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North Korea begins fueling controversial rocket

Latest update : 2012-04-11

North Korea began pumping fuel into a rocket on Wednesday ahead of a controversial launch, according to the country's space agency. Pyongygang said the rocket, set to carry a satellite into space, was ready for lift off as early as Thursday.

AP - Engineers are pumping fuel into a rocket that is set to carry a satellite into space, officials at the North Korean space agency’s central command center said Wednesday, showing reporters a live feed of the west coast launch pad.

The live images of the Sohae site showed most of the Unha-3 rocket covered with a green tarp. The Kwangmyongsong-3 earth observation satellite, which was not visible in the feed, has been mounted and is draped with the tarp to protect it from the wind, Paek Chang Ho, chief of the General Launch Command Center, told reporters.
 
He said the rocket was ready for lift off as early as Thursday, the start of a five-day window set for the controversial launch timed to coincide with mid-April celebrations marking the 100th anniversary of the birth of North Korea founder Kim Il Sung.
 
“We are injecting fuel as we speak,” Paek told reporters from a viewing platform in front of a large screen showing the live feed, as 16 scientists in white lab coats worked at computers below him. The central command center outside Pyongyang is where late leader Kim Jong Il and successor Kim Jong Un watched an April 2009 rocket launch, he said.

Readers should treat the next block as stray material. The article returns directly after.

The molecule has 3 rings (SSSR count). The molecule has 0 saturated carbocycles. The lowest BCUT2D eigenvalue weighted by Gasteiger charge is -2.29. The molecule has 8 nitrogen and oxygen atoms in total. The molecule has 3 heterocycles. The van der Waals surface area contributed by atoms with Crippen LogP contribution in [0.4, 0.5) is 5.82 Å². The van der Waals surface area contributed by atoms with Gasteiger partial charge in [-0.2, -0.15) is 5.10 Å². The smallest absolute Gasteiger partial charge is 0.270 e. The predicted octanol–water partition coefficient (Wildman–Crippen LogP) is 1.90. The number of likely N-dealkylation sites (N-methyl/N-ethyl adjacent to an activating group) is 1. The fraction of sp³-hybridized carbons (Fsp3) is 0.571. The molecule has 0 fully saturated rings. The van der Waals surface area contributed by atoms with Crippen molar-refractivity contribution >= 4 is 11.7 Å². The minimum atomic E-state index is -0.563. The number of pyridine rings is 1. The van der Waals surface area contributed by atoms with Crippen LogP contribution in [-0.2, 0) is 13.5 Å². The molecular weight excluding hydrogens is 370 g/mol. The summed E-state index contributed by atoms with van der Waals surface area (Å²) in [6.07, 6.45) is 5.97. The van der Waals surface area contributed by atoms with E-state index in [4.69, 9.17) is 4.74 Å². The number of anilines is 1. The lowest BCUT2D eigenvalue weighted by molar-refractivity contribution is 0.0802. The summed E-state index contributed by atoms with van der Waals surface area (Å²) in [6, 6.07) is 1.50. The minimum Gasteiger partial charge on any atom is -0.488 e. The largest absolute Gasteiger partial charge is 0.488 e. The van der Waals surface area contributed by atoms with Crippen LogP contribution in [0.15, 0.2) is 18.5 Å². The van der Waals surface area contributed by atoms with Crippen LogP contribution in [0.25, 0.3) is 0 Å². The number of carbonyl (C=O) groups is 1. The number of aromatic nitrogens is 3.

The United States, Britain, Japan and others have urged North Korea to cancel the upcoming launch, saying it would be considered a violation of U.N. resolutions prohibiting the country from nuclear and ballistic missile activity.
 
Experts say the Unha-3 carrier is similar to rockets that would be used to launch a long-range missile aimed at the U.S. and other targets. North Korea has tested two atomic devices but is not believed to have mastered the technology needed to mount a nuclear warhead on a long-range missile.
 
Along the road to the central command, new posters welcomed Workers’ Party delegates who are scheduled to convene Wednesday for the fourth conference of North Korea’s ruling political party. Kim Jong Un is expected to inherit new titles at the conference, including some held by his father, Kim Jong Il, who died in December.

 

Date created : 2012-04-11

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